The Tribunal observed that Maori are obliged to act as kaitiaki (cultural guardians) towards “taonga species” of flora and fauna within their tribal areas. “Taonga species” in turn are flora and fauna that are significant to the culture or identity of Maori tribes.
The commissioner, says the Tribunal, should have the power to refuse patents that unduly interfere with the relationships between kaitiaki and taonga. An ordre public clause would provide this power. Ordre public is also relevant to the consequences of failing to disclose use of traditional knowledge in the patenting process. I cover the disclosure requirement in an earlier blog post.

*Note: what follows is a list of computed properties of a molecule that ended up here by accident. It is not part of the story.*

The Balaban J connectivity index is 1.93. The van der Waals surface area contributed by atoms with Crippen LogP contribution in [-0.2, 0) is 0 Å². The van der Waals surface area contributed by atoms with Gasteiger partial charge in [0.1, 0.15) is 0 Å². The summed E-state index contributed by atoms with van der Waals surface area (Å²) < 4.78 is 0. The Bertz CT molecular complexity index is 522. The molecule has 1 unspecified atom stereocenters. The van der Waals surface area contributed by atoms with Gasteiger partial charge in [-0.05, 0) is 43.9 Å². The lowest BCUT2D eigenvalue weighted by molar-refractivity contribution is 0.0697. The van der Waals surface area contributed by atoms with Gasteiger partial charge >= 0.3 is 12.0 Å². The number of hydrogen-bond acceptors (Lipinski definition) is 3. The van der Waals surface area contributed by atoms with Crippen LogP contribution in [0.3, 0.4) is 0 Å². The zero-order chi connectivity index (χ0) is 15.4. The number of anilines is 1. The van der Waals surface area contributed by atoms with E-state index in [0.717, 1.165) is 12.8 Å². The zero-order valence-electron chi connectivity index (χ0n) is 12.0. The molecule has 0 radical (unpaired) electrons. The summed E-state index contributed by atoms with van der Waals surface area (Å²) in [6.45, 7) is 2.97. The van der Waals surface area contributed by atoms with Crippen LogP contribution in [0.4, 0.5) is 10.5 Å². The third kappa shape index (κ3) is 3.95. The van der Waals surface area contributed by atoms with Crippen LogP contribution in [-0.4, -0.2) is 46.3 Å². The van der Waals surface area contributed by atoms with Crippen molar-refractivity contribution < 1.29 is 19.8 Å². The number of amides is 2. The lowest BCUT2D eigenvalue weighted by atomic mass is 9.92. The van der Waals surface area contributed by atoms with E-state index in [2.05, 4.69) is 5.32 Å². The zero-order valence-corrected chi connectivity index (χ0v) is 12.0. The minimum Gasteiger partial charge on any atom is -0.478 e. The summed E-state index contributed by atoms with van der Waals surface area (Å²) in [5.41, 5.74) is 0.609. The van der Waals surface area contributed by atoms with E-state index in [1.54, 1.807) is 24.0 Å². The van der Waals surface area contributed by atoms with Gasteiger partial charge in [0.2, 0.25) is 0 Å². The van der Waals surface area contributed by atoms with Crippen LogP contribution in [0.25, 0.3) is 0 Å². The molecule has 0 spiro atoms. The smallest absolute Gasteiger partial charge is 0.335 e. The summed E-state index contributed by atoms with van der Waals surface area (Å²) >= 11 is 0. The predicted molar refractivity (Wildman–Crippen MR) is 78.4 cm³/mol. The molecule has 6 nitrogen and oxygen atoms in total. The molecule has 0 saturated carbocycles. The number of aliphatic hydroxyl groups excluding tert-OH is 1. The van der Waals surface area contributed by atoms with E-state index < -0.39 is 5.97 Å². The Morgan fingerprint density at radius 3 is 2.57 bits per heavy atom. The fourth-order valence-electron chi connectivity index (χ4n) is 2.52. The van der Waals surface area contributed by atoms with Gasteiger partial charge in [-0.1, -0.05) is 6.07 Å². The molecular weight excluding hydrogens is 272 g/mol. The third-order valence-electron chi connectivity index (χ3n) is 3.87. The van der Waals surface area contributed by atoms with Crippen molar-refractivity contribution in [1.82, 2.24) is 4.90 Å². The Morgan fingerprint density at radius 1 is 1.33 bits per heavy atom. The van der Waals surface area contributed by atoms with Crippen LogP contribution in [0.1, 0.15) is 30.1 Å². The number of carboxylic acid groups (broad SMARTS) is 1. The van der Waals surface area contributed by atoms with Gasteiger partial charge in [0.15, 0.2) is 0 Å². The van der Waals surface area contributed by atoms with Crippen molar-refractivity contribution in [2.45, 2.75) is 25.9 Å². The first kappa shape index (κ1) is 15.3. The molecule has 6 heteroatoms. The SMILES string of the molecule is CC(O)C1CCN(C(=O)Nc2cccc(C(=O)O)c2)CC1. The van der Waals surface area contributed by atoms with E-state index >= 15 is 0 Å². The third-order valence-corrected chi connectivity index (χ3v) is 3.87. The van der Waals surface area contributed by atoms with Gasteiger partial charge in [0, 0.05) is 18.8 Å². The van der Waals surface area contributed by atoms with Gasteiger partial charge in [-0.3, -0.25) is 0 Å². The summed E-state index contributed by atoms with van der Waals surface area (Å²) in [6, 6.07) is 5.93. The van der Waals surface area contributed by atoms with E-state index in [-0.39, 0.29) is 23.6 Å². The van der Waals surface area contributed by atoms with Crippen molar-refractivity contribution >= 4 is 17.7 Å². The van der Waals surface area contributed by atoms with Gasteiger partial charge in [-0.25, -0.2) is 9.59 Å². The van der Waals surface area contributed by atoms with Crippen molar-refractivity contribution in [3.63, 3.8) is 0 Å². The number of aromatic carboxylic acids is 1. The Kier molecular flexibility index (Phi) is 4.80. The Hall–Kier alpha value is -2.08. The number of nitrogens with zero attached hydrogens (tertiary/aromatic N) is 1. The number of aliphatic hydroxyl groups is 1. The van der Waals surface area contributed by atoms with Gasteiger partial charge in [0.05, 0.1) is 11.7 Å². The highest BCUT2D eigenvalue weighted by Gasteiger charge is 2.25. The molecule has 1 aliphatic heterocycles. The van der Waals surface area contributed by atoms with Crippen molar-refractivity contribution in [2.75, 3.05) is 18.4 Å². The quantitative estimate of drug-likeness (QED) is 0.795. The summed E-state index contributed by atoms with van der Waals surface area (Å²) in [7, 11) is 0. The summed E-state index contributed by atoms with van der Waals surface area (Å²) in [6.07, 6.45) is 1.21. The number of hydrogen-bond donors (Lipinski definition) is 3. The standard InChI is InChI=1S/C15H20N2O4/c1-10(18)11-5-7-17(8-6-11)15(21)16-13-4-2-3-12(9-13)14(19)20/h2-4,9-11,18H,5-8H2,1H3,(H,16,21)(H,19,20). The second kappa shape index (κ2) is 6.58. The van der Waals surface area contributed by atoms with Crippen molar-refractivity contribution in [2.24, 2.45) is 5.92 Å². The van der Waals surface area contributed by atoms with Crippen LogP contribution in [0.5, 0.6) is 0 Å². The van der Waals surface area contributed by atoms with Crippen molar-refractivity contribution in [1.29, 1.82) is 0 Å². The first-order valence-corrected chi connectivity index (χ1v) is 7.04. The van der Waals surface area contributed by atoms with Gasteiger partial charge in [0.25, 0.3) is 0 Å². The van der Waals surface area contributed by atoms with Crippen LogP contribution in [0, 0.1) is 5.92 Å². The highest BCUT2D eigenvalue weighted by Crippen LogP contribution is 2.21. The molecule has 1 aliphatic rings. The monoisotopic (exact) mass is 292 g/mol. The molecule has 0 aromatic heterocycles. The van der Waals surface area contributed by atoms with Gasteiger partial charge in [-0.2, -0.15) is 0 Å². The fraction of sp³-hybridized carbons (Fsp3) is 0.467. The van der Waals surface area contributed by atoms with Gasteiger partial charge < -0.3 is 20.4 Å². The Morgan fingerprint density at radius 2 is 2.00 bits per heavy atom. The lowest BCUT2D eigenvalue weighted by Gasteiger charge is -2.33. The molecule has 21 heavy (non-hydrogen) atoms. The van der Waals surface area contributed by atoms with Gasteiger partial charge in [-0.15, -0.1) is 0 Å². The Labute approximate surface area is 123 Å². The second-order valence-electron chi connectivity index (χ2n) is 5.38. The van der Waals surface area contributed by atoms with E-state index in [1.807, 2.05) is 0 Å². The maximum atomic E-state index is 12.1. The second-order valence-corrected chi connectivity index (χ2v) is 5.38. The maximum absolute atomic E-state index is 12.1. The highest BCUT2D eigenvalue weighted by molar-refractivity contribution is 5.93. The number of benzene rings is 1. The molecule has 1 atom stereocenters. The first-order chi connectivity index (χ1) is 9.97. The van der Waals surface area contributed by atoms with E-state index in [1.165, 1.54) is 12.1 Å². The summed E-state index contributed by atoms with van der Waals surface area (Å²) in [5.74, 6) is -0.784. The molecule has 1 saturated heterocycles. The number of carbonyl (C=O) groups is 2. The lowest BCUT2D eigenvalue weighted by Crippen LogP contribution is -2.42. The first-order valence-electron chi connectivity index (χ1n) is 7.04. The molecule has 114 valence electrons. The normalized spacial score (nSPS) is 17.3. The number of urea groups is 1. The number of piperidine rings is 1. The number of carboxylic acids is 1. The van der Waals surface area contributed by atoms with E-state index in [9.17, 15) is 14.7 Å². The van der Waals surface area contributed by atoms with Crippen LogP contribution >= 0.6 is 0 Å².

The Tribunal doesn’t give a lot of guidance as to when an ordre public rejection should be made. The Commissioner is supposed to balance the interests of kaitiaki, the applicant, the wider economy and community, and the species itself.